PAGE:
If your organization suffers from a persistent communication problem and all your attempts at solving the problem have failed, it could be because poor communication is only a symptom of the real problem that you should be addressing. If you are constantly training your people on communication skills and trying one tool or process after another, only to see them seemingly go to waste, it is because your bottleneck is probably not a missing tool set or even skill set. If this is the situation you find yourself in, I submit that you don’t really have a communication problem, but rather a commitment problem!
If you have ever taken on a substantive change or major transformation, you know that such pursuits always almost always invite some resistance and hesitation. If the initiative has been tried and failed before, you have even a bigger challenge on your hand. You might hear the initiative being referred to as another “program of the month,” or be told by someone in the organization that they have “tried that before and it didn’t work.” Needless to say, convincing naysayers to become enthusiastic advocates for change in situations like this can seem like an insurmountable challenge. But there are some things you can do that can help, and I’d like to suggest a few in this post.
We’re going to jump right back into the discussion we started in last week’s post, “Why Good Leaders Go Bad: Brilliant Jerks,” and continue our exploration of the anatomy of brilliant jerks. In this post, we’re specifically going into how resistance to change factors into why good leaders go bad. This is also another post on the longer side, so without further ago, let’s get back into it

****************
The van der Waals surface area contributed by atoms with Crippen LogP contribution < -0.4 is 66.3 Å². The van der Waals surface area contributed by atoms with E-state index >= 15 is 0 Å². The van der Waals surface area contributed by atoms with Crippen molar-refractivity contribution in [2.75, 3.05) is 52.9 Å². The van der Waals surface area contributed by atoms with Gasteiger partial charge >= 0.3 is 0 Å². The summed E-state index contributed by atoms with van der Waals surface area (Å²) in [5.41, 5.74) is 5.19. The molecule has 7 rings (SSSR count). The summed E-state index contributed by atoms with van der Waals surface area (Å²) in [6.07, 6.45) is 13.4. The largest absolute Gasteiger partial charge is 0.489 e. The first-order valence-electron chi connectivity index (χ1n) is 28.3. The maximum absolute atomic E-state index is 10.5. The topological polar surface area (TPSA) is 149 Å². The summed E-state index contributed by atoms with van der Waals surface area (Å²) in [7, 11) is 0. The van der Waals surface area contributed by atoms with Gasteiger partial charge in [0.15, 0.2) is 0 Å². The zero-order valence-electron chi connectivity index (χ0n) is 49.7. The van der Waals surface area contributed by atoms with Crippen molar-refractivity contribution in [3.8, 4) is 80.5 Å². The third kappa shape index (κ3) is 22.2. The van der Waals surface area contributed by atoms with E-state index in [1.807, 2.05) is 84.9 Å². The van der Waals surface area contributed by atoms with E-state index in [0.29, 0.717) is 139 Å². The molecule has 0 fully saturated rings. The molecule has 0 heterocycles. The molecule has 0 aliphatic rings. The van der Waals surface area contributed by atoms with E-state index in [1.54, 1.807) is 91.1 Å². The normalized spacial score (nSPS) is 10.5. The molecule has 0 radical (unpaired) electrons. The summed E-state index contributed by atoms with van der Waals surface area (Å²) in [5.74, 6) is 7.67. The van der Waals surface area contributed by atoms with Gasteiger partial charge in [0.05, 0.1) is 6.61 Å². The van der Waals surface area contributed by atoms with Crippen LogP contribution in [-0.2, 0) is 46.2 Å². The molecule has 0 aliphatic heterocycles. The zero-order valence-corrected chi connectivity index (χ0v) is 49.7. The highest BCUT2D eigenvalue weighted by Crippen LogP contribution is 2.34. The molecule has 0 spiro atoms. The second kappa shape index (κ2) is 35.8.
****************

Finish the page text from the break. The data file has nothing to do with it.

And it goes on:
This week on the blog, in somewhat a change of pace, we are going to get a little topical. Over the weekend, I had an experience that taught me a few important lessons about what it means to be a leader, and I thought this experience would make an equally valuable teachable moment for my readers and followers. I don’t know if I could sum up the lesson in a single phrase, but what became clear to me as a result of this experience is that confidence without humility results in loss of credibility and arrogance in any form erodes one’s ability to be a leader. So, this week, I want to begin a multi-part series to explore why and how good leaders go “bad.” The topic for this week is the anatomy of the “brilliant jerk.” We’ll be looking at this specific incident, uncovering its implications for leadership in general, and figuring out what it means with regard to what leaders owe to themselves and others.
In this episode of The Transformative Leader Podcast, I am excited to bring you a conversation with multidimensional leader and executive communication coach, Monique Russell. A fellow Atlanta-based leader, Monique is an authority on a wide range of leadership topics, with particular focus and expertise in effective communication strategies for leaders in the business and government sectors. Monique has taught and spoken at venues all over the globe, and places an emphasis on leadership from the inside out, emotional intelligence, and, of course, communication, all of which are invaluable aspects of being and showing up as a Transformative Leader.